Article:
No dinner for Max? Depends on what he’s had to eat.
The night Max wore his wolf suit and made mischief of one kind and another, his mother called him “WILD THING!” and Max said, “I’LL EAT YOU UP!,” and was sent to bed without eating anything.
I have read Maurice Sendak’s book “Where the Wild Things Are” to my kids dozens of times. But I never stopped to think about what it means to send a kid to bed without eating, especially as a punishment for making mischief.
Parenting columnist John Rosemond thinks it’s a misguided tactic. “A hungry child isn’t thinking about the ‘wrongness’ of his actions; he’s thinking that he’s hungry. That’s counterproductive, obviously,” he said in an e-mail. “Consequences need to focus the child’s attention on what he/she did wrong.”
For his part, Sendak has said he often went to bed without his supper — but by his own choosing. In a 2004 Public Broadcasting System interview, Bill Moyers asked Sendak, “Were you ever sent to bed without supper?” Sendak answered, “I often went to bed without supper ’cause I hated my mother’s cooking. So, to go to bed without supper was not a torture to me. If she was gonna hurt me, she’d make me eat.”
Online parenting forums occasionally have debates about whether it’s right, fair or effective to send a kid to bed with an empty stomach. It’s not clear how often that act actually occurs, but it does seem the thought crosses parents’ minds now and then.
Joshua Sparrow, supervisor of in-patient psychiatry at Children’s Hospital Boston and co-author, with T. Berry Brazelton, of “Feeding Your Child the Brazelton Way” (Da Capo Press, 2004), says of the practice,“I have no idea if people still do it.” But if they do, he says, they should probably rethink their approach.
First, Sparrow says we shouldn’t “layer food with meanings about other things.” Food should be about “nourishment, health, the pleasure of being with people,” he says. “Avoid turning it into a battleground for power struggles.”
Sparrow says there are things children can control: breathing, feeding, toilet-training and falling asleep. Parents should avoid linking any of these to punishment or other consequences because that automatically places the child in control. “You cannot get food into a child if the child doesn’t go along with it,” he says.
Jennifer Shu, an Atlanta pediatrician and co-author, with Laura Jana, of “Food Fights” (American Academy of Pediatrics, 2008), agrees. “In general, we don’t want to link rewards or punishments to food.”
Regarding sending kids to bed without supper, she says, “The concerning thing is the punishment doesn’t fit the crime.”
On the other hand, Shu says, most kids wouldn’t be harmed by skipping supper.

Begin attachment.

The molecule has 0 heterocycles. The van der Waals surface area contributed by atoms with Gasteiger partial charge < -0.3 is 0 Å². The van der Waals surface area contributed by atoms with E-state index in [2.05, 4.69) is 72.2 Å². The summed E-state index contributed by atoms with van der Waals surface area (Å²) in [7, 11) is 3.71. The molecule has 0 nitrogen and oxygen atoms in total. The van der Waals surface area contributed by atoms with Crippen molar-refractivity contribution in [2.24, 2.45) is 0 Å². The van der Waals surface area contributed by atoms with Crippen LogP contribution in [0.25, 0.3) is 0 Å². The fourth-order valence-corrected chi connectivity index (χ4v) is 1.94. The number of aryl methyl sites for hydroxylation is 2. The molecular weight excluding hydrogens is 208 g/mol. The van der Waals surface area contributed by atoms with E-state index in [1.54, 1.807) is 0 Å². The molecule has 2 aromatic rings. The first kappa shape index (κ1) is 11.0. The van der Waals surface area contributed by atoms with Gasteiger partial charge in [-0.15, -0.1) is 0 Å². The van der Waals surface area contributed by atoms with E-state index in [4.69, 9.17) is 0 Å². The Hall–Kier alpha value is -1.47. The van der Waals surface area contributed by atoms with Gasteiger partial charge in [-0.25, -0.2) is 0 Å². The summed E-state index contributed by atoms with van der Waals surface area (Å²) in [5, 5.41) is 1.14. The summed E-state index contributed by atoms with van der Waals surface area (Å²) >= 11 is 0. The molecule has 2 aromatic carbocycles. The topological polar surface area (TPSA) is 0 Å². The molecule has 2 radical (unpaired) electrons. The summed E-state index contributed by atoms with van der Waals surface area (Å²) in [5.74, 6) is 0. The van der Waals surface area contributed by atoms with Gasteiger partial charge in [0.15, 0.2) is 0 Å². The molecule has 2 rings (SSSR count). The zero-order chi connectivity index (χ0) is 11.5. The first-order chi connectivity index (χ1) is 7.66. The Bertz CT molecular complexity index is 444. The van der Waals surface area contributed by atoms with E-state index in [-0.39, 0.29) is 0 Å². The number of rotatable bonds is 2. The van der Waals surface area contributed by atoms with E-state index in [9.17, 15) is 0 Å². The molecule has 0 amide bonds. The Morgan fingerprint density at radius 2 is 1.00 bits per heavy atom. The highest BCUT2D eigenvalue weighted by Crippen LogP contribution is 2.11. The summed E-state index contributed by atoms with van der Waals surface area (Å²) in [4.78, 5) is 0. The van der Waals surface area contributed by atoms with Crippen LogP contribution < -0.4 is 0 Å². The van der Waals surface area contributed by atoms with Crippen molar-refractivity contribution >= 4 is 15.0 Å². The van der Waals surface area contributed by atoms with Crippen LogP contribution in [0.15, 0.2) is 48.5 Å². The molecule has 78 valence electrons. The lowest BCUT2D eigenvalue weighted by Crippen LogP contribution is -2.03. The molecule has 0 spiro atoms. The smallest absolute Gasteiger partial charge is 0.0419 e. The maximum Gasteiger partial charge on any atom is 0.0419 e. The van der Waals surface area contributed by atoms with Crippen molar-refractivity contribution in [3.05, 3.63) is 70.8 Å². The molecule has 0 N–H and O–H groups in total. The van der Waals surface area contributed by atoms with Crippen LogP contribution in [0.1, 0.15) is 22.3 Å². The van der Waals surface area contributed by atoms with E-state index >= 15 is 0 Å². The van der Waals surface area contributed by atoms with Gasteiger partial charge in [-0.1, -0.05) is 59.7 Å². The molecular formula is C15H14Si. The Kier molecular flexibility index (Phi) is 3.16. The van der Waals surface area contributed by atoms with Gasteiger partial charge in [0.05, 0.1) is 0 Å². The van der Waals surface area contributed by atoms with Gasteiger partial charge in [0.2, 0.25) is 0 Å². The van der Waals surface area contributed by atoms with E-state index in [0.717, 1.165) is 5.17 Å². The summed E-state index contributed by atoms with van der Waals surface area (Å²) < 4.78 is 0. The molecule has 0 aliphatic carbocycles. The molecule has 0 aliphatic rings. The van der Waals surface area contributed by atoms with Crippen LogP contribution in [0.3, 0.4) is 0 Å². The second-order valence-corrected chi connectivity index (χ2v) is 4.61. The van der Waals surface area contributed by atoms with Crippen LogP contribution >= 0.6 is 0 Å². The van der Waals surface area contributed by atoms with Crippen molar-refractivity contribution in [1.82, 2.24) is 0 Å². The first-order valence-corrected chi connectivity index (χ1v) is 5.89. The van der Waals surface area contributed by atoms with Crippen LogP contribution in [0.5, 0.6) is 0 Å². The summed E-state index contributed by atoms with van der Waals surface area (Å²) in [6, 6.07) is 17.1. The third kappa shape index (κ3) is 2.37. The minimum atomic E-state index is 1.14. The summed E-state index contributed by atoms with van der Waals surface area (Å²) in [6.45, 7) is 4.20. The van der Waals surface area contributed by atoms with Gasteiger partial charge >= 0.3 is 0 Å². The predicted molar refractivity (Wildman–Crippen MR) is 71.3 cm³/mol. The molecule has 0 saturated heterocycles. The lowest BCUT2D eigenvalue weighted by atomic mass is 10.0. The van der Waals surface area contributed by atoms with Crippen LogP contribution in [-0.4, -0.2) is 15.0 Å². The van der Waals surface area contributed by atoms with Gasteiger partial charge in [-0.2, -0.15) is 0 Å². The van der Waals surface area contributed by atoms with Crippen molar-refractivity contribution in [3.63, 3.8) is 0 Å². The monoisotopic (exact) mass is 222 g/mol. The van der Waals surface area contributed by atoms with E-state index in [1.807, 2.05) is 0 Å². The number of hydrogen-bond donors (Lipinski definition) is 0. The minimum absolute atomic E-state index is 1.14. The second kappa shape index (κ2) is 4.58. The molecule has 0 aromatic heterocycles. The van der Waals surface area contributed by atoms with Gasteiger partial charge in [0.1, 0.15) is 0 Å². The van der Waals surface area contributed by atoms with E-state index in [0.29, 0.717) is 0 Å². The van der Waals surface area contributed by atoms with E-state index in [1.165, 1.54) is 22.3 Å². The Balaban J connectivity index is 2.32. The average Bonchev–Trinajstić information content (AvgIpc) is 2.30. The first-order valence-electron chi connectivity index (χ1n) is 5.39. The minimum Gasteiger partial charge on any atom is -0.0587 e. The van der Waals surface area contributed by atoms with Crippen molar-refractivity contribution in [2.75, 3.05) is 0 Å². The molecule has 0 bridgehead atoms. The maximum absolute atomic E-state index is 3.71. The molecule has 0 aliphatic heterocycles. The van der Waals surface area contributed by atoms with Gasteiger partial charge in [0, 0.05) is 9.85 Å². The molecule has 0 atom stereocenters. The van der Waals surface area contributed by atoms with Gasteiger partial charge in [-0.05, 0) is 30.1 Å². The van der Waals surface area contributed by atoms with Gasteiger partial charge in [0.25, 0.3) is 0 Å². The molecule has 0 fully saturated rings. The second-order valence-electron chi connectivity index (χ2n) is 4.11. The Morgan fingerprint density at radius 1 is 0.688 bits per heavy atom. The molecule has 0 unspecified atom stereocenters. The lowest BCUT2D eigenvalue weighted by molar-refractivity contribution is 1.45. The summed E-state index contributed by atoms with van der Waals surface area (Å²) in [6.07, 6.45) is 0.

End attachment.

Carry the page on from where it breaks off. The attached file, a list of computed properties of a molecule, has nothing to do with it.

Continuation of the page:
“Most kids are getting plenty of calories during the day to make it to the next morning,” she says. “I’m more concerned with skipping breakfast.”
Despite the increase in childhood obesity in the United States, Shu says many parents seem worried that their kids aren’t getting enough to eat. “They’re so concerned that their child’s going to starve, they’re willing to give them chicken nuggets for supper just so the child’s not feeling hunger.”
Shu and Sparrow also say that one of the most common problems they hear from parents is that the child refuses to eat what’s served for dinner. But unlike young Maurice Sendak, kids often think they’re entitled to have their parents prepare a separate meal that’s more to their liking.
Both experts are unequivocal about how to handle that.
“Do not cater to the child, do not make a separate meal,” Sparrow says. “To get into cooking different things for different kids creates conflict, and the parent feels put-upon and not appreciated.”
“You make a family meal, sit down, keep things light and pleasant, say ‘this is what we’re eating,’ ” Sparrow says. “People may think that sounds barbaric. But you don’t have to do it in a mean way.” That includes making sure there are several different foods on the plate, “not just green beans,” so the child is likely to find something to enjoy.
With younger children, Sparrow advises parents to keep presenting challenging foods. “It can take more than 15 times” before the child will accept a new food, he says.
Shu also recommends including the child in the meal-planning process. Before cooking, “give kids a choice of two healthy options, carrots or broccoli,” she says.
But if at the end of the day, the child says he’s full, Shu says, avoid pressuring him to finish dinner.
“Forcing the kid to eat when he’s not hungry, maybe already full, can be counterproductive.”
In that case, she says, “sleep is more important.”
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